UK: Competition In The Credit Crunch

With the credit crunch beginning to bite, the obligations imposed by competition law may seem overbearing to companies struggling to stay afloat. After all, companies have many vital matters to attend to in order to ensure their survival. There is considerable pressure to maintain margins and win customers in any way possible. Businesses may be tempted, for example, to agree with competitors not to sell their goods below a certain price or to try to buy out rivals, just to stay in business. This pressure to keep going may seem to outweigh the risks of being caught breaching competition laws. In such troubled times, it is important to consider whether competition law really does matter. And can competition law actually help companies struggling to cope with the effects of the credit crunch? Perhaps surprisingly, it can. In a recession competition law has an important part to play in keeping markets ticking over, even leaving aside the economic arguments supporting effective competition. The competition regime can offer a number of opportunities that might not otherwise be available. For example, an acquisition or the establishment of a joint venture that, in better economic times may have been prohibited or required alteration because of competition concerns, might now have a better chance of being permitted. So now may be the time to consider that dream deal that has always been too risky from a competition law point of view.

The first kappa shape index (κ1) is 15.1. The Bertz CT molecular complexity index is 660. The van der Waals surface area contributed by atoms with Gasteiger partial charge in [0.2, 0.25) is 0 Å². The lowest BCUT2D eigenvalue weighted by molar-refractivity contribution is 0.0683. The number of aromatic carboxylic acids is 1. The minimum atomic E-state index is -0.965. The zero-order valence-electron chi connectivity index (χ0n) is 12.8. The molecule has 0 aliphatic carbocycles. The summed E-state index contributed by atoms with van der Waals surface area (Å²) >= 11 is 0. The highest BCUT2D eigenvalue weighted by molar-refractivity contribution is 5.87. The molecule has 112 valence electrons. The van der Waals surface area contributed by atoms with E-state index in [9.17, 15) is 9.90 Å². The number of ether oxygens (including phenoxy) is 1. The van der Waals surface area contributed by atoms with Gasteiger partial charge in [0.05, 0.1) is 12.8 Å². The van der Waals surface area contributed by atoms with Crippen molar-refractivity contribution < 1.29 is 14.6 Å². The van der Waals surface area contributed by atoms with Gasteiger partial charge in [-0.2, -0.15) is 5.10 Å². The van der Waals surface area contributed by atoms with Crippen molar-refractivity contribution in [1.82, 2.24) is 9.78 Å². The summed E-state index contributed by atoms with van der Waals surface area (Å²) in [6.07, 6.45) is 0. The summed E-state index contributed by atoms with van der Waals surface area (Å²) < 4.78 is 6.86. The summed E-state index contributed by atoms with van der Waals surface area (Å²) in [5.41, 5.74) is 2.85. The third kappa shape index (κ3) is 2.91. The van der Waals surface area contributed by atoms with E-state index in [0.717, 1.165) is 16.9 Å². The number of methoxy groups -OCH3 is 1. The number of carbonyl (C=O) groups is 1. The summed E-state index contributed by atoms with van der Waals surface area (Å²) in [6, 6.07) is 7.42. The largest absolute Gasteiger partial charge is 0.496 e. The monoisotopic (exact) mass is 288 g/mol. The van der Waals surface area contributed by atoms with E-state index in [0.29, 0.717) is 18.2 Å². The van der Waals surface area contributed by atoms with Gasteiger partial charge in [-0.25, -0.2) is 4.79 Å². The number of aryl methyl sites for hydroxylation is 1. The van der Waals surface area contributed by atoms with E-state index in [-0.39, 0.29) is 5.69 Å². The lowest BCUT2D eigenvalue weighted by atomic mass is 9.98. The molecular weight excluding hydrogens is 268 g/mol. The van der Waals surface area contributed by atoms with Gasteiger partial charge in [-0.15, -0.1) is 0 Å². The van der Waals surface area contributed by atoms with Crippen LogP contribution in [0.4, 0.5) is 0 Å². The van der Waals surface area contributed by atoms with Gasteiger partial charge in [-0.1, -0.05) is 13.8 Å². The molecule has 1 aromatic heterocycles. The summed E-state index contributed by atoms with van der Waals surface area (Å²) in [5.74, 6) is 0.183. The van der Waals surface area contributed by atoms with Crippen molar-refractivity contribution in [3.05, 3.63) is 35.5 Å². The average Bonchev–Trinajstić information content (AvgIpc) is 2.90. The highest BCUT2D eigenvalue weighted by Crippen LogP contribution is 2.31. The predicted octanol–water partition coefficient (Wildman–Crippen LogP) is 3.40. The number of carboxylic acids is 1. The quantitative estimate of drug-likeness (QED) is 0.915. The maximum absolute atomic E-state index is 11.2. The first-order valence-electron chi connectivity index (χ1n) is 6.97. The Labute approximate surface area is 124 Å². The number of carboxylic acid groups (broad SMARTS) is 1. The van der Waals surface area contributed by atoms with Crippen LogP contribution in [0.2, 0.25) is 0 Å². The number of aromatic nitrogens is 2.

It has become clear that competition authorities will take into account the effects of the economic downturn when investigating mergers and acquisitions and have been urged to adopt a pragmatic approach by recognising the difficulties faced by many companies. Peter Freeman, Chairman of the UK's Competition Commission, recently commented that "economic circumstances and the difficulties that are currently being experienced will affect what is the right thing to do in particular cases" and that competition authorities should be flexible and exercise common sense. The most high profile recent example of this was the acquisition of HBOS by Lloyds TSB, which the Government permitted to go ahead in order to maintain the stability of the UK's financial system despite competition concerns highlighted by the UK's Office of Fair Trading ("OFT"). The OFT has recently published a restatement of its position regarding the failing firm defence in merger situations. The failing firm defence may apply where, in the absence of the merger in question, one of the parties would cease to exist and the potential purchaser is the only available buyer. The OFT has indicated that it is willing to offer informal advice in appropriate cases as to whether particular businesses meet the failing firm criteria.

Subject to compliance with EU State Aid rules, the Government might also be able to grant aid to support businesses or sectors in danger of collapsing as a result of the economic downturn. Examples of this type of rescue package have been seen recently with the UK Government giving help to a number of financial institutions and the car manufacturing industry. The European Commission is being proactive in assisting EU Member States to design financial aid schemes in ways that comply with the State Aid rules and Neelie Kroes, the EU Commissioner for Competition, has said that any State Aid proposed by Member States should be an investment in Europe's future and not an attempt at protectionism. This mirrors the call by the Secretary General of the OECD for governments to resist protectionism.